Radio astronomers prepare to track the Huygens Probe in the atmosphere of Titan

When the Huygens Probe makes its plunge into the atmosphere of Saturn's moon Titan on 14 January 2005, a network of radio telescopes located in Australia, China, Japan and the USA connected to the Data Processing centre at the Joint Institute for VLBI in Europe (JIVE) will help international teams of scientists extract the maximum possible amount of irreplaceable information from a planetary mission unique in human history.

Further eVLBI Progress

Jodrell Bank's new 2.5 Gb/s connection was used in an eVLBI test for the first time yesterday (20th Dec 2004). Real-time fringes to Jodrell were detected from Westerbork, at 128Mb/s, and from Torun at 256Mb/s. These are the highest real-time eVLBI data rates achieved in Europe so far, quadrupling the previous record. This fringe plot shows individual integrations, for one sub-band, on the Jodrell Bank-Torun baseline.

JIVE on Dutch radio

Huib van Langevelde was recently interviewed by Dutch radio on the subject of eVLBI.

Astronomers demonstrate Global Internet Telescope

European and US radio astronomers have demonstrated a new way of observing the Universe - through the Internet! Using cutting-edge technology, the researchers have managed to observe a distant star by using the world's research networks to create a giant virtual telescope. The process has allowed them to image the object with unprecedented detail, in real-time; something which only a few years ago would have been impossible. The star chosen for this remarkable demonstration, called IRC+10420, is one of the most unusual in the sky. Surrounded by clouds of dusty gas and emitting strongly in radio waves, the object is poised at the end of its life, heading toward a cataclysmic explosion known as a 'supernova'.

e-VLBI: First Continuum Science Results & Current Status

The first VLBI science demonstrations took place 22 Sep 2004 with four telescopes of the EVN observing spectral line sources. The data has already been made public.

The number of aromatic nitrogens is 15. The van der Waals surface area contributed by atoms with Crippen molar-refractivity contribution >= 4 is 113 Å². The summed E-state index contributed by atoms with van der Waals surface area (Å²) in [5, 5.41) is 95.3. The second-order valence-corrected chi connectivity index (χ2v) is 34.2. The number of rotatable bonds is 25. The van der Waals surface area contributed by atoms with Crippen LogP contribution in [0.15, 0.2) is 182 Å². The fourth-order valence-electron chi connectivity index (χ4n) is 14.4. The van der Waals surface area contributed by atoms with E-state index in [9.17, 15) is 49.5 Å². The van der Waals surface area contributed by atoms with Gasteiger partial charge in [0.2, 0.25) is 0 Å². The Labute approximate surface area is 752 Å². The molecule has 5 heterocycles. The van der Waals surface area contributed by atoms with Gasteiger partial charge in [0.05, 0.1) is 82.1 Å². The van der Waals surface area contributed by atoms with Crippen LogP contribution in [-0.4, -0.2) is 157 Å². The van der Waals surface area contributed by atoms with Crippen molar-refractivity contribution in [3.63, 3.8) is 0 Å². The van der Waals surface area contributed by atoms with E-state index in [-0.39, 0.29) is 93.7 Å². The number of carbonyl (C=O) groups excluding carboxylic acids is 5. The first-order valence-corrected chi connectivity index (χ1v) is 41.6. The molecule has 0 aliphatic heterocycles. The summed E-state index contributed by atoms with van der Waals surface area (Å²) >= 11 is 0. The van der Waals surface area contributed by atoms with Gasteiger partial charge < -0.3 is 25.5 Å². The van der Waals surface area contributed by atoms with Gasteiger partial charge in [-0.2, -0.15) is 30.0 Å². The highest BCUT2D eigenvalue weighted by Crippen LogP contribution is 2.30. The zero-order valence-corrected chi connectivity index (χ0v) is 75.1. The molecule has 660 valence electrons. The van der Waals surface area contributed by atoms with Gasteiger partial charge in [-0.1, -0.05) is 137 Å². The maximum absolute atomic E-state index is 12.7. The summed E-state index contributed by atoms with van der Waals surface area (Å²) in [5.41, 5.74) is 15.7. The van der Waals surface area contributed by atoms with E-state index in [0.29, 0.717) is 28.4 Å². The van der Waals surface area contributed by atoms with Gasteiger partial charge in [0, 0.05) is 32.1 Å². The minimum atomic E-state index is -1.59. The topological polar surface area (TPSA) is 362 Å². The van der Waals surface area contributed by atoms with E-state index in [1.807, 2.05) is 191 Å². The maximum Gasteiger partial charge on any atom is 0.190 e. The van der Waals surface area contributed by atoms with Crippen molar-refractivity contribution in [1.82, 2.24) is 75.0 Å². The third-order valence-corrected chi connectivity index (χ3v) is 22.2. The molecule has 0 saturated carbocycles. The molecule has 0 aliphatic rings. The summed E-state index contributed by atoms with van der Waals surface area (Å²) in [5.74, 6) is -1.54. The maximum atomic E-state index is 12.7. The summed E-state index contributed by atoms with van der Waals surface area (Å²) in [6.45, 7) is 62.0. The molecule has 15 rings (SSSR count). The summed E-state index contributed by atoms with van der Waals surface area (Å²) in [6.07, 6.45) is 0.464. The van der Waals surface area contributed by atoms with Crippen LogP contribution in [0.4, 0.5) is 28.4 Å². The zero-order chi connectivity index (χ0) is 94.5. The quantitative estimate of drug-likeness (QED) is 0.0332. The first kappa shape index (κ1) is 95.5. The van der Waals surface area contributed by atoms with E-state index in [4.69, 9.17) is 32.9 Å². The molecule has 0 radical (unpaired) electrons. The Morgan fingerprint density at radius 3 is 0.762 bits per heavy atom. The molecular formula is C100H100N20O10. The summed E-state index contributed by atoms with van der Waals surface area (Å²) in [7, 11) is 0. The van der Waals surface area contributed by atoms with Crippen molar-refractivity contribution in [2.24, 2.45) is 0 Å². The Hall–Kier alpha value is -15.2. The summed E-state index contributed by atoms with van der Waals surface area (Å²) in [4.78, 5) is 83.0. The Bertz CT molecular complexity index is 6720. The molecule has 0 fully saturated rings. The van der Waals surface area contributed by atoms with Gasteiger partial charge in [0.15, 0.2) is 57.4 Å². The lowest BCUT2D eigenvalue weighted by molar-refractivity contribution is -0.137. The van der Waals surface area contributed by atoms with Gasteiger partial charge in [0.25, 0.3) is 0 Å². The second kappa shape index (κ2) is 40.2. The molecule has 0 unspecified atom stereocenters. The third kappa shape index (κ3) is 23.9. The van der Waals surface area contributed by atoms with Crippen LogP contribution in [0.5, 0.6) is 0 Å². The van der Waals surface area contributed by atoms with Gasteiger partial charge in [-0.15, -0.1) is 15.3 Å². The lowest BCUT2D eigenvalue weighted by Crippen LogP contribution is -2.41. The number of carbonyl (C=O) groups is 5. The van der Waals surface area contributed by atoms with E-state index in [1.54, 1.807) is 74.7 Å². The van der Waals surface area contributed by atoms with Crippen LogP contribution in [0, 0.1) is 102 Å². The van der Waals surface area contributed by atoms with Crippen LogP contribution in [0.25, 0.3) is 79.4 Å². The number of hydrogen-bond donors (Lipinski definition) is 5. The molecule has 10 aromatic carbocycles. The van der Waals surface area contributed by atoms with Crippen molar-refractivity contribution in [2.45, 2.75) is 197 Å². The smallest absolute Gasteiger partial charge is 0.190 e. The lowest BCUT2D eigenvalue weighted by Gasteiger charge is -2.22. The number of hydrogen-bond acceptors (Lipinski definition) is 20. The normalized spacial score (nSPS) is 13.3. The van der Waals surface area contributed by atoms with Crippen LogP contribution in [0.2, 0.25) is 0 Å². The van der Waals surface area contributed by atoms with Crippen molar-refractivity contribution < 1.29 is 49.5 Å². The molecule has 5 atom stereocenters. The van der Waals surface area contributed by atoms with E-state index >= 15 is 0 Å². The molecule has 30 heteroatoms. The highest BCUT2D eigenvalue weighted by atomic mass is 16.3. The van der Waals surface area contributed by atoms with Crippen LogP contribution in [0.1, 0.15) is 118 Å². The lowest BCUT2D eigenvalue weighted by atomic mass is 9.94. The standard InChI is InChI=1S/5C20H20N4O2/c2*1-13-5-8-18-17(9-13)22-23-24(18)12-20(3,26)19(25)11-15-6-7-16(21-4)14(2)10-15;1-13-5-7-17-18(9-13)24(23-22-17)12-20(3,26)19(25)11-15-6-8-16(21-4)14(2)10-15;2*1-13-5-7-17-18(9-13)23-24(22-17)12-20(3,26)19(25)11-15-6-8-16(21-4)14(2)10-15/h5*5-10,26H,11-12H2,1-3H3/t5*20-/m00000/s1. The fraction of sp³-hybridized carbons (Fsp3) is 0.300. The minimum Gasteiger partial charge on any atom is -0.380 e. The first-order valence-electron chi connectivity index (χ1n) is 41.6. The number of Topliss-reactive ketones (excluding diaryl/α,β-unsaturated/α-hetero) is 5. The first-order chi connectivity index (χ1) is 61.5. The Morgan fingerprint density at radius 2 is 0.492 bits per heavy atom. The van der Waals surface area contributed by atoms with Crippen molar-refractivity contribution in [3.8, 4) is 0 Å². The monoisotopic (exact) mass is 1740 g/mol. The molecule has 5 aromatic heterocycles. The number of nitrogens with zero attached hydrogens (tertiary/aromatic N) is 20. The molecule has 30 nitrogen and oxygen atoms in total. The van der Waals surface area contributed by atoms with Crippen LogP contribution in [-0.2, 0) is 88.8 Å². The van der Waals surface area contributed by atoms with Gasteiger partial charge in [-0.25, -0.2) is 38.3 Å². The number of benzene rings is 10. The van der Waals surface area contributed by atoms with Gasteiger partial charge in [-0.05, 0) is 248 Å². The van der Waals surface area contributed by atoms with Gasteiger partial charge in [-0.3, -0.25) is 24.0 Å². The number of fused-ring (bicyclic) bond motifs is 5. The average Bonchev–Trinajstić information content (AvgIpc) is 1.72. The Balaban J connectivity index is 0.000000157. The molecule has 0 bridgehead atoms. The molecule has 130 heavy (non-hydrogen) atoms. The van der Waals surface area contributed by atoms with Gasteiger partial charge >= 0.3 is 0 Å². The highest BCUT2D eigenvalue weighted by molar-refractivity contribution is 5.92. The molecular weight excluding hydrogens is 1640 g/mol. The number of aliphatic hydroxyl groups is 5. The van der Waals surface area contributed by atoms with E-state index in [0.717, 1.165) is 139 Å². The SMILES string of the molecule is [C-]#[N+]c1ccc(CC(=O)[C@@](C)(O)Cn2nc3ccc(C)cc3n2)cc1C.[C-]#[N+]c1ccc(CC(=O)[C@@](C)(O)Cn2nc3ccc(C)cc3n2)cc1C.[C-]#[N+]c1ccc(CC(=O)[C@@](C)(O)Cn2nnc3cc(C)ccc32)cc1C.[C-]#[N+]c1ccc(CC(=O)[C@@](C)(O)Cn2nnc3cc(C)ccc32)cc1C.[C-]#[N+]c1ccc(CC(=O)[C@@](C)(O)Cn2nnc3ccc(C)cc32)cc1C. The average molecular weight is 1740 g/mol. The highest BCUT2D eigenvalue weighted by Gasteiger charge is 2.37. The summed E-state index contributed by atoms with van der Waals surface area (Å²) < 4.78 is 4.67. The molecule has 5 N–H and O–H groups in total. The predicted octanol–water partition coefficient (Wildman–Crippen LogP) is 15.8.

First "real-time" success for European radio astronomy

The first ever real-time European “eVLBI” image was produced at JIVE in Dwingeloo on 28 April. Signals from three radio telescopes of the European VLBI Network (EVN) were sent directly via fibre networks into the Data Processor at JIVE and correlated, without the data at any time having been stored on disk. This is called “eVLBI”: a technique to link the telescopes together through an electronic network. eVLBI has the potential to realise much higher data rates, and make data analysis in real time a possibility. In other words: live images from the edge of the Universe can be obtained.

First European eVLBI image

The first European VLBI image was produced Friday 16 January 2004 at JIVE, from data transferred only 24 hours earlier. The image, as well as more detailed information about this latest VLBI success, can be found at the following EVN VLBI map page.

15-minute fringes!

On 28th November 2003, data from Westerbork and Jodrell Bank were streamed directly from the VLBI formatter to Mk5 disks at JIVE at 64 Mbps, without local buffering.

Remote recording at JIVE

During a recent (November 7) experiment, a single scan of Westerbork data was sent directly to JIVE via the Wb-JIVE optical-fibre, where it was recorded on a Mark5 unit. The same data were also recorded on tape at Westerbork. Last week the tape and disk data were correlated, giving good confidence that the remote recording was good. Final confirmation was achieved when the Westerbork disk was correlated with Effelsberg data - The data recording rate was 256Mb/s

EVN MkIV Data Processor output data rate increased

The EVN MkIV Data Processor at JIVE has achieved quarter-second integrations using the whole correlator. This improvement is the first step along the way to the Post-Correlator Integrator and recirculation.